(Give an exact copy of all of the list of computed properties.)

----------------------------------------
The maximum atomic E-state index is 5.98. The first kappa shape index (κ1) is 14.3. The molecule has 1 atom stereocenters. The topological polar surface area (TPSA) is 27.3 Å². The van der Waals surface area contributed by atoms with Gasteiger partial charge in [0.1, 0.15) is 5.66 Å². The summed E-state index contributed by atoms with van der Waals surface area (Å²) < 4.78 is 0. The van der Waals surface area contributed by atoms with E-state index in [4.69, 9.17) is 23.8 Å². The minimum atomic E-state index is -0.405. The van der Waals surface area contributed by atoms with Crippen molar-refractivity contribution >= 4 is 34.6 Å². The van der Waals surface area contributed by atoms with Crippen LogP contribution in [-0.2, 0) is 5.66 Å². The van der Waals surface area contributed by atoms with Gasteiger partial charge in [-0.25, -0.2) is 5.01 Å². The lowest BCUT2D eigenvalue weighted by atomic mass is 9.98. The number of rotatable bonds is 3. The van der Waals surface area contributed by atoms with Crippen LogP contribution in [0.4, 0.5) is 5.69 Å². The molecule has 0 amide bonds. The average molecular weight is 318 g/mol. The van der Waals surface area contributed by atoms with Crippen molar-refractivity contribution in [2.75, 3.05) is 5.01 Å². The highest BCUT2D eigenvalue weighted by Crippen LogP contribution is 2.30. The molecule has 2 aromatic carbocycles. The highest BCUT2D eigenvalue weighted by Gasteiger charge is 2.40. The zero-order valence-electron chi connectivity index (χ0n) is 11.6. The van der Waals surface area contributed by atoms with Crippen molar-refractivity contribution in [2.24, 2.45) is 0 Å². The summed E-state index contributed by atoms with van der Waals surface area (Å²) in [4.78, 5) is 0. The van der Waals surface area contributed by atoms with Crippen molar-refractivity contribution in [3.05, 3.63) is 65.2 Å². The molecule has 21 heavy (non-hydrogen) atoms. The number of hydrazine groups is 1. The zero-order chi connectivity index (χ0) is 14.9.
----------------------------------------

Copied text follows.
The maximum atomic E-state index is 5.98. The first kappa shape index (κ1) is 14.3. The molecule has 1 atom stereocenters. The topological polar surface area (TPSA) is 27.3 Å². The van der Waals surface area contributed by atoms with Gasteiger partial charge in [0.1, 0.15) is 5.66 Å². The summed E-state index contributed by atoms with van der Waals surface area (Å²) < 4.78 is 0. The van der Waals surface area contributed by atoms with E-state index in [4.69, 9.17) is 23.8 Å². The minimum atomic E-state index is -0.405. The van der Waals surface area contributed by atoms with Crippen molar-refractivity contribution >= 4 is 34.6 Å². The van der Waals surface area contributed by atoms with Crippen LogP contribution in [-0.2, 0) is 5.66 Å². The van der Waals surface area contributed by atoms with Gasteiger partial charge in [-0.25, -0.2) is 5.01 Å². The lowest BCUT2D eigenvalue weighted by atomic mass is 9.98. The number of rotatable bonds is 3. The van der Waals surface area contributed by atoms with Crippen LogP contribution in [0.4, 0.5) is 5.69 Å². The molecule has 0 amide bonds. The average molecular weight is 318 g/mol. The van der Waals surface area contributed by atoms with Crippen molar-refractivity contribution in [2.75, 3.05) is 5.01 Å². The highest BCUT2D eigenvalue weighted by Crippen LogP contribution is 2.30. The molecule has 2 aromatic carbocycles. The highest BCUT2D eigenvalue weighted by Gasteiger charge is 2.40. The zero-order valence-electron chi connectivity index (χ0n) is 11.6. The van der Waals surface area contributed by atoms with Crippen molar-refractivity contribution in [2.24, 2.45) is 0 Å². The summed E-state index contributed by atoms with van der Waals surface area (Å²) in [4.78, 5) is 0. The van der Waals surface area contributed by atoms with Crippen molar-refractivity contribution in [3.05, 3.63) is 65.2 Å². The molecule has 21 heavy (non-hydrogen) atoms. The number of hydrazine groups is 1. The zero-order chi connectivity index (χ0) is 14.9.